The burden of respiratory viral disease in hospitalized children in Paris.
ABSTRACT A virus was identified in 464 out of 1,212 patients, 8 days to 16 years of age, who were admitted to the hospital in Paris during a 3 year period. Respiratory syncytial virus (RSV) was found in 428 patients, 74% were younger than 6 months with bronchiolitis, and 6% were older than 2 years. RSV was the first virus isolated in all patients and in those with pneumonia or asthma. The low number of admissions due to parainfluenzae viruses is characteristic of this area compared to other countries.
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ABSTRACT: Respiratory syncytial virus (RSV) is the leading cause of infant bronchiolitis. The closely related pneumonia virus of mice (PVM) causes a similar immune-mediated disease in mice, which allows an analysis of host factors that lead to severe illness. This project was designed to compare the immune responses to lethal and sublethal doses of PVM strain 15 in Balb/c and C57Bl/6 mice. Balb/c mice responded to PVM infection with an earlier and stronger innate response that failed to control viral replication. Production of inflammatory cyto- and chemokines, as well as infiltration of neutrophils and IFN-γ secreting natural killer cells into the lungs, was more predominant in Balb/c mice. In contrast, C57Bl/6 mice were capable of suppressing both viral replication and innate inflammatory responses. After a sublethal infection, PVM-induced IFN-γ production by splenocytes was stronger early during infection and weaker at late time points in C57Bl/6 mice when compared to Balb/c mice. Furthermore, although the IgG levels were similar and the mucosal IgA titres lower, the virus neutralizing antibody titres were higher in C57Bl/6 mice than in Balb/c mice. Overall, the difference in susceptibility of these two strains appeared to be related not to an inherent T helper bias, but to the capacity of the C57Bl/6 mice to control both viral replication and the immune response elicited by PVM.Viruses 01/2013; 5(1):295-320. · 2.51 Impact Factor
Article: Infections à Bocavirus humain[Show abstract] [Hide abstract]
ABSTRACT: Human Bocavirus (HboV) was recently cloned by a systematic screening of nasopharyngeal samples from children hospitalized for respiratory tract infections. This virus, genus Bocavirus, family Parvoviridae, was identified by screening for its DNA in 5% of nasopharyngeal aspirates, as reported in several studies. It may be responsible for upper and lower respiratory tract infections of young children under five years with a peak rate in winter. Because of a high rate of viral co-infections, its pathogenic role in these infections should be documented. Further studies are required to determine the role of this possibly systemic virus in other affections.MÃ©decine et Maladies Infectieuses 06/2009; 39(6):353-355. · 0.75 Impact Factor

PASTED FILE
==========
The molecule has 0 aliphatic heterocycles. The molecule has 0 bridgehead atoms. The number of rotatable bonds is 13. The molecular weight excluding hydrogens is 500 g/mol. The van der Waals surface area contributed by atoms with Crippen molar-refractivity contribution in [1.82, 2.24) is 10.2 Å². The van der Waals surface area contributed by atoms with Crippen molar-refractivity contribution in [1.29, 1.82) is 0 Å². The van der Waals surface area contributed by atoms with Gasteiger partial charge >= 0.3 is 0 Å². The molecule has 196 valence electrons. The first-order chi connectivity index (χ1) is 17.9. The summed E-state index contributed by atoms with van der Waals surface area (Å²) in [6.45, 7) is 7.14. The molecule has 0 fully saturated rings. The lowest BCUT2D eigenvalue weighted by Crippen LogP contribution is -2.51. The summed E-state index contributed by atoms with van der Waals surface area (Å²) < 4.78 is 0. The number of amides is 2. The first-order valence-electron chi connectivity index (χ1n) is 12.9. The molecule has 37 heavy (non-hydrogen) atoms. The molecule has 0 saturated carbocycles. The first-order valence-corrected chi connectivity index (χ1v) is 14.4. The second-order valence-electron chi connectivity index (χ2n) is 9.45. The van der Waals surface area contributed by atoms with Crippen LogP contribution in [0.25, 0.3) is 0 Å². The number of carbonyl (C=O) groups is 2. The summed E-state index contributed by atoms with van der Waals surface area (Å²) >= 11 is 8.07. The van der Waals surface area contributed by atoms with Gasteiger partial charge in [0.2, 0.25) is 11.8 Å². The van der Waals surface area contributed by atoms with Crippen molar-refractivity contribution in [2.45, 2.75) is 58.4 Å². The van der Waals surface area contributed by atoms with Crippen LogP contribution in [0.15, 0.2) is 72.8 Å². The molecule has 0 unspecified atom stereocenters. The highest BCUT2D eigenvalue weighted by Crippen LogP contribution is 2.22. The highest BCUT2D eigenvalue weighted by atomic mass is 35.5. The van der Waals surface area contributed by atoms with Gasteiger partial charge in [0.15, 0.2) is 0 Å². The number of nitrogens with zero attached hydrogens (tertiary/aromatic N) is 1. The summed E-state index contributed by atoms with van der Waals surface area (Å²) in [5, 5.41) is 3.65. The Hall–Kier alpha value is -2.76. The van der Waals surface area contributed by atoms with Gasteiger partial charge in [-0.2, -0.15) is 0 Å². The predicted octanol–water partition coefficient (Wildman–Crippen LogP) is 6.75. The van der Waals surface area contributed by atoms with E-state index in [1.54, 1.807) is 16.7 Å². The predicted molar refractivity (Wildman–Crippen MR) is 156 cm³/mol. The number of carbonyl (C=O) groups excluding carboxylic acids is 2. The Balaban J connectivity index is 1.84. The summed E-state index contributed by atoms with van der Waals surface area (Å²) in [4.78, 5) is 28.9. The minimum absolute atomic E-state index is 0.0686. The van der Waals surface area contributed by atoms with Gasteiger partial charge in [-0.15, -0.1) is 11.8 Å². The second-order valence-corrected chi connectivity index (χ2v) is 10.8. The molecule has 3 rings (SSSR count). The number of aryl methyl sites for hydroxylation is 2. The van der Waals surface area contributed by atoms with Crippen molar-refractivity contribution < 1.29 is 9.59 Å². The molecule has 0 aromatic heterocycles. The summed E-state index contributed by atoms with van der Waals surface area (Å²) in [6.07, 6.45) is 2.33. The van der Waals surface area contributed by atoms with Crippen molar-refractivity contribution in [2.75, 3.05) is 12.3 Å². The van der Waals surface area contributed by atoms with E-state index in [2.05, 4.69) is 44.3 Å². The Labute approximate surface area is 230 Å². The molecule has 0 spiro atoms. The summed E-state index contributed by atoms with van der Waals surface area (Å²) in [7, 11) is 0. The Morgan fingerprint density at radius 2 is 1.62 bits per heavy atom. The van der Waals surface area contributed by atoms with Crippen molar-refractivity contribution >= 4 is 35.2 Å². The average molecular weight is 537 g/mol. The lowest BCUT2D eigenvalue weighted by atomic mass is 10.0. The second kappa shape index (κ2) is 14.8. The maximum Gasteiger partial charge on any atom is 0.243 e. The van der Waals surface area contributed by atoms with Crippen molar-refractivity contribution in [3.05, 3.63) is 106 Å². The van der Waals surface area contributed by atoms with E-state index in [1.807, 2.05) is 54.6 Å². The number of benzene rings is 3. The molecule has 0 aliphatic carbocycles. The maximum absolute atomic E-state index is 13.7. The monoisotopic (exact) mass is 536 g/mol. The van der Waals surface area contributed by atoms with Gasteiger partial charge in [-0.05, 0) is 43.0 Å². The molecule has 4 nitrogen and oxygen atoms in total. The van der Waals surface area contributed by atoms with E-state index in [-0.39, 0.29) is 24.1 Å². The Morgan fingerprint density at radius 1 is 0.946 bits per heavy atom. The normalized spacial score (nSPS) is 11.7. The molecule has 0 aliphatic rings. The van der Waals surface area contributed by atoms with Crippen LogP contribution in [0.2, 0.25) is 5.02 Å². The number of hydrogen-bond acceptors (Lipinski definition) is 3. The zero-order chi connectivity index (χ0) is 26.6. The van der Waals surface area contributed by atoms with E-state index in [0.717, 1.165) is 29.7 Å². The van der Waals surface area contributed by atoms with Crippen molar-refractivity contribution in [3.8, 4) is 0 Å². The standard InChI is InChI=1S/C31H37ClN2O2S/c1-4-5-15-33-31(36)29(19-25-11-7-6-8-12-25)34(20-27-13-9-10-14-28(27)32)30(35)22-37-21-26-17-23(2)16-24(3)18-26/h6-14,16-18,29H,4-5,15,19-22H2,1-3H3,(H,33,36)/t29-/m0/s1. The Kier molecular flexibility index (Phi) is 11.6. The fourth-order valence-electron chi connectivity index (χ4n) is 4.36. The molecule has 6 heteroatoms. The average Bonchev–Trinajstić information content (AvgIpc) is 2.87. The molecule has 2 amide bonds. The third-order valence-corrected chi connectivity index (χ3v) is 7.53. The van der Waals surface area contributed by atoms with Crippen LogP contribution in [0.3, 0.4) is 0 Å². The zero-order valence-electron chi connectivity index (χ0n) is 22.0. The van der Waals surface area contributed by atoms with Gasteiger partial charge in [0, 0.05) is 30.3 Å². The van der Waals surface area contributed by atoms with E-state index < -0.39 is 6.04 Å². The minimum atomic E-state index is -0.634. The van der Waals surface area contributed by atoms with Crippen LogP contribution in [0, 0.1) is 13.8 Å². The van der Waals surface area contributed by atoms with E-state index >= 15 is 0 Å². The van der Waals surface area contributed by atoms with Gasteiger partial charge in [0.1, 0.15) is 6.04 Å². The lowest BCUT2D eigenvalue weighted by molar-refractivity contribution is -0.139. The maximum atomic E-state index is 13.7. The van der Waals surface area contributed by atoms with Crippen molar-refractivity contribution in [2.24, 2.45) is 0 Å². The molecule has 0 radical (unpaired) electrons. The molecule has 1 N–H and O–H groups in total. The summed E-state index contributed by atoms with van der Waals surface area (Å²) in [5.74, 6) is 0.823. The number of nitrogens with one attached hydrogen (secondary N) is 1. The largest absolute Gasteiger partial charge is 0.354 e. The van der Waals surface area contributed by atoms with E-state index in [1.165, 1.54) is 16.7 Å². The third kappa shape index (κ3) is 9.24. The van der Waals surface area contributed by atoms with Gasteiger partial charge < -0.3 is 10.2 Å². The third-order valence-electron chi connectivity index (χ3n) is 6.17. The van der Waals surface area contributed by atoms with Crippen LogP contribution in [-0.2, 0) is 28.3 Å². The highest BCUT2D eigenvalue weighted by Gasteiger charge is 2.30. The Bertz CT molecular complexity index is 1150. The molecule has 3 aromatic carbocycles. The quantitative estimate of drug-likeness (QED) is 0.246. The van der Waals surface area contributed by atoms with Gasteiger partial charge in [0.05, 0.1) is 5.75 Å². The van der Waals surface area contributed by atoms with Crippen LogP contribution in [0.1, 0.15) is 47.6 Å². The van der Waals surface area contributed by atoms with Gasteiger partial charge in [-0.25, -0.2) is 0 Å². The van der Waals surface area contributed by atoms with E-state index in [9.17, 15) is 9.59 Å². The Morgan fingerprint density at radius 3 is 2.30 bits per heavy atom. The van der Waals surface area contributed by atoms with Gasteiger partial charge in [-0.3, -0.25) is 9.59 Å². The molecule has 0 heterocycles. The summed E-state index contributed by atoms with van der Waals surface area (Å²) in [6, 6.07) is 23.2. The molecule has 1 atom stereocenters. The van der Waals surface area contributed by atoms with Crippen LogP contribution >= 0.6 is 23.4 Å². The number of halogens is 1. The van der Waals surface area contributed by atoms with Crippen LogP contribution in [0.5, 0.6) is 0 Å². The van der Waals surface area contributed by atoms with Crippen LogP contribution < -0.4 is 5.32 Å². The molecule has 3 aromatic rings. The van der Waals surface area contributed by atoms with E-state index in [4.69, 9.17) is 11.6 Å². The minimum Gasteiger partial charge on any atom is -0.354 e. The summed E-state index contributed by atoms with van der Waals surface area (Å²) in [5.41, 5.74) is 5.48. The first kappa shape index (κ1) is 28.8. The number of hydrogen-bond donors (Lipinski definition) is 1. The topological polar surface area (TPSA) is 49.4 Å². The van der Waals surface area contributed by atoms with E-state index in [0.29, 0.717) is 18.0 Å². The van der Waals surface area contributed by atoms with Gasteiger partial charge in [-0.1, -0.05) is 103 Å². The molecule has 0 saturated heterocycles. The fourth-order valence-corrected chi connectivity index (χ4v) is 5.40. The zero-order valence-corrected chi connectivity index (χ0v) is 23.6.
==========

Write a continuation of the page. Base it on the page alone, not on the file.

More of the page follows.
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ABSTRACT: Little information is available on the characteristics of infants hospitalized for acute bronchiolitis in France. An analysis of hospital records (PMSI) was conducted at the national level to describe the cases of bronchiolitis that require hospitalization among infants under 1 year of age and the factors associated with death. The analysis of all admissions that occurred during 2009, for which the diagnosis of acute bronchiolitis was recorded in the PMSI database for infants aged less than 1 year, was performed. Cases were described according to age, sex, underlying conditions (including bronchopulmonary dysplasia, cystic fibrosis, and congenital heart disease), length of hospital stay, recurrent admissions, admission to an intensive care unit (ICU), and use of assisted ventilation. Factors associated with death during hospitalization were studied by logistic regression. The hospitalization rate was 35.8 per 1000 infants under 1 year in 2009 in France. Approximately 10% of hospitalized infants required ICU admission. Twenty-two infants died. The estimated case-fatality rate was 0.08% among hospitalized infants and 0.56% for those hospitalized in the ICU. Mortality among all infants under 1 year was 2.6/10(5) in France. Factors associated with death were bronchopulmonary dysplasia (OR=6.7, 95% CI [1.5-29.8]), hospitalization in an ICU (OR=6.46, 95% CI [2.4-17.4]), and the use of assisted ventilation (OR=6.2, 95% CI [2.2-17.1]). This study has enabled the quantification of the rate of hospitalization and mortality, and a better description of infants who need hospitalization. The results are consistent with international literature, but further prospective analysis will be needed to better describe the cases at higher risk, aiming to improve their management.Archives de Pédiatrie 05/2012; 19(7):700-6. · 0.36 Impact Factor